Listen to the playlist that influenced artist Bakpak Durden’s Playground exhibit in Detroit

in the groove is CultureShift’s award-winning series that talks with creatives from all walks of life about the music that most influenced them as a child.

Through their works, Bakpak Durden wishes to invite people to their homes.

The painter, whose work revolves around their lived experience shaped by race, gender, and mental and physical health, often chooses himself as a model or subject in his hyperrealistic work. When asked why, they say the easy answer is because they are available, but it goes beyond that.

It is also a way of not projecting my own feelings or emotions on another person or another being. So I try to invite people to put themselves in my shoes, ”explains Durden, whose first name dates back to their teenage years at Burn Rubber in Royal Oak where the workers nicknamed them“ Backpack ”.

Durden’s personal exhibition I feel like I’ve been here before, which opened to the public last month at Playground Detroit, explores perspective, neurodivergence, and intersectional identity. The series of paintings looks at specific experiences that people face in order to maintain a sense of “normalcy”.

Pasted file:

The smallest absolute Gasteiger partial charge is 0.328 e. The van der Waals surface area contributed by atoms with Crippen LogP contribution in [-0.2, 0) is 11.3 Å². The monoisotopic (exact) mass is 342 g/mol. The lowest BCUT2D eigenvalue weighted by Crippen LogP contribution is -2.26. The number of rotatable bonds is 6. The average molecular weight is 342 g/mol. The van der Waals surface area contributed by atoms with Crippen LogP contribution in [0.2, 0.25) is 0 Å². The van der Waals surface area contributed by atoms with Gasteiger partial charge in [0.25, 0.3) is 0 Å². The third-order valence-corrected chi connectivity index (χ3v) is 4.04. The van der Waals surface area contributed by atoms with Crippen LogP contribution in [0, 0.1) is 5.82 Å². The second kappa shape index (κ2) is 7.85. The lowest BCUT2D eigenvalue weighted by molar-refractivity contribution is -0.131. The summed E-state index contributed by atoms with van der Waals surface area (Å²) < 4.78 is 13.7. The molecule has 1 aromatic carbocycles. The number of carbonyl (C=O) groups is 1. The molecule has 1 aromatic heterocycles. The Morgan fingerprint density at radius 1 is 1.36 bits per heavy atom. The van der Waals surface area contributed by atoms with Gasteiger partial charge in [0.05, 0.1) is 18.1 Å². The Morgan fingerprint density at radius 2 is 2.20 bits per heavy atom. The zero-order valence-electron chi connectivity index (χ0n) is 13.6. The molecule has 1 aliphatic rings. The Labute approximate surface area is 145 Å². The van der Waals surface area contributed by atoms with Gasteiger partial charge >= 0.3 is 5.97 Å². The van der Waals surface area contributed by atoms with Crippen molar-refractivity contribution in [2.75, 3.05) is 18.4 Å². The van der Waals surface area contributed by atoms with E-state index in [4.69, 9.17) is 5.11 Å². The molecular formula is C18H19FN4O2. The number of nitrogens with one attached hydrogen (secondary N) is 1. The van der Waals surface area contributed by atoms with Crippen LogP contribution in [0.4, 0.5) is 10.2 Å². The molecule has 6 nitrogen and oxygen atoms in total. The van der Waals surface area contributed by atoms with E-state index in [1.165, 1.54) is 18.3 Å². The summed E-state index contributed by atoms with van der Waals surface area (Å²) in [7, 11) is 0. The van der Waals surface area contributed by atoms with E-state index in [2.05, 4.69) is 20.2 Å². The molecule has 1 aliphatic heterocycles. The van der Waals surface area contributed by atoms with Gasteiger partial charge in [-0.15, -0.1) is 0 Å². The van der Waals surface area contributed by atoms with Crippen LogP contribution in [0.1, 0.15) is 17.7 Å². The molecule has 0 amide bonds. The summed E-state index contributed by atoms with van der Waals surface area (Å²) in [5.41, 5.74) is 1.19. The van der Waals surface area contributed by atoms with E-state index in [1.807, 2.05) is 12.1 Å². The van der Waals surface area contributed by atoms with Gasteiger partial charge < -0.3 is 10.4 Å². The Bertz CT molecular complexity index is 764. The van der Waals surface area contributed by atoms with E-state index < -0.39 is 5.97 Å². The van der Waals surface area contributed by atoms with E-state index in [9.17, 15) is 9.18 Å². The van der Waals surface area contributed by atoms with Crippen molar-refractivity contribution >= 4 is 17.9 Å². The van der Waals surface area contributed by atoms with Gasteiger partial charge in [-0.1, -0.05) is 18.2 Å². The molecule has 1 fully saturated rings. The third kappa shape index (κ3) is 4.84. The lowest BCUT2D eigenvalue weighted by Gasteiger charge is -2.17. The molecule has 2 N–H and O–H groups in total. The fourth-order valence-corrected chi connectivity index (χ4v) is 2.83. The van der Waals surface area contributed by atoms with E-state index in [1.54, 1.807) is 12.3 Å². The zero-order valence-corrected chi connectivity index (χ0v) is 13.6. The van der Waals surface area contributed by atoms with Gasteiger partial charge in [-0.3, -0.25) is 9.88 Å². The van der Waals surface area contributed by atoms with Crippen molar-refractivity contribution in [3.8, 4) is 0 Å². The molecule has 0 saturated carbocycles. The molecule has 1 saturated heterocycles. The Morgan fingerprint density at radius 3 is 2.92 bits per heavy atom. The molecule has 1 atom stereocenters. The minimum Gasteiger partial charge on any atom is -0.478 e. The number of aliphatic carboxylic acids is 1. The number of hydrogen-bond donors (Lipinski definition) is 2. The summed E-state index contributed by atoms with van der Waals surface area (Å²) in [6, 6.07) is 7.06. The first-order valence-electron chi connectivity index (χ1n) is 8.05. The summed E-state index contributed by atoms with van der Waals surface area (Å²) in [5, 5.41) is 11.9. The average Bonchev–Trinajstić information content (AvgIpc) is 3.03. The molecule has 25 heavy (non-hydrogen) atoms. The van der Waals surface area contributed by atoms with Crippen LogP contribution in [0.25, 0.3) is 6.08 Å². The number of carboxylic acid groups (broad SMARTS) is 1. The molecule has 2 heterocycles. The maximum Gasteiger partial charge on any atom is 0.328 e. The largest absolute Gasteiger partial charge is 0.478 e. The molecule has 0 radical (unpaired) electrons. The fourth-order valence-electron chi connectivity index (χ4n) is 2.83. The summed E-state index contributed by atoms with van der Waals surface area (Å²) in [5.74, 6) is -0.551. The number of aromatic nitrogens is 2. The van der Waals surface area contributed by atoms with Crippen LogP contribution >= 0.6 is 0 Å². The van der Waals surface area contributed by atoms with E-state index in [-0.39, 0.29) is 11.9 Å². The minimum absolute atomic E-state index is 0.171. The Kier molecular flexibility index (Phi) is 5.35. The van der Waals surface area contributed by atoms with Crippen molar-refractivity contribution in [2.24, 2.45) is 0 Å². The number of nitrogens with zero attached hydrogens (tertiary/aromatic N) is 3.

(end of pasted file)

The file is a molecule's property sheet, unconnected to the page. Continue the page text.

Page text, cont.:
Durden shared a few leads that influenced the show.

I love music first and foremost, ”says Durden.

Listen: Bakpak Durden shares his playlist.

Death – “The Change”

Durden says Detroit-based rock band The Death mixed up different styles, “taking something and making it better, different.” The track “The Change” is a nod to someone who is very important to them.

Alt-J – Tesselate

The British indie rock group makes “music about movies, art history, then weaves math and science.” And little gems and secrets. I like it all. That’s what I do.”

Tkay Maidza – Where is my mind

The Australian singer-rapper synthesized cover of the Pixies’ alternative rock classic “Where Is My Mind?” “Fight Club” reminds Durden. “And I love the ‘Fight Club’. “

Moses Sumney – Cut Me Off

For Durden, Moses Sumney’s latest album “was everything”. “It touched on multiplicity, homosexuality, darkness, sanity – all the things that I tried to focus on in my own work.”

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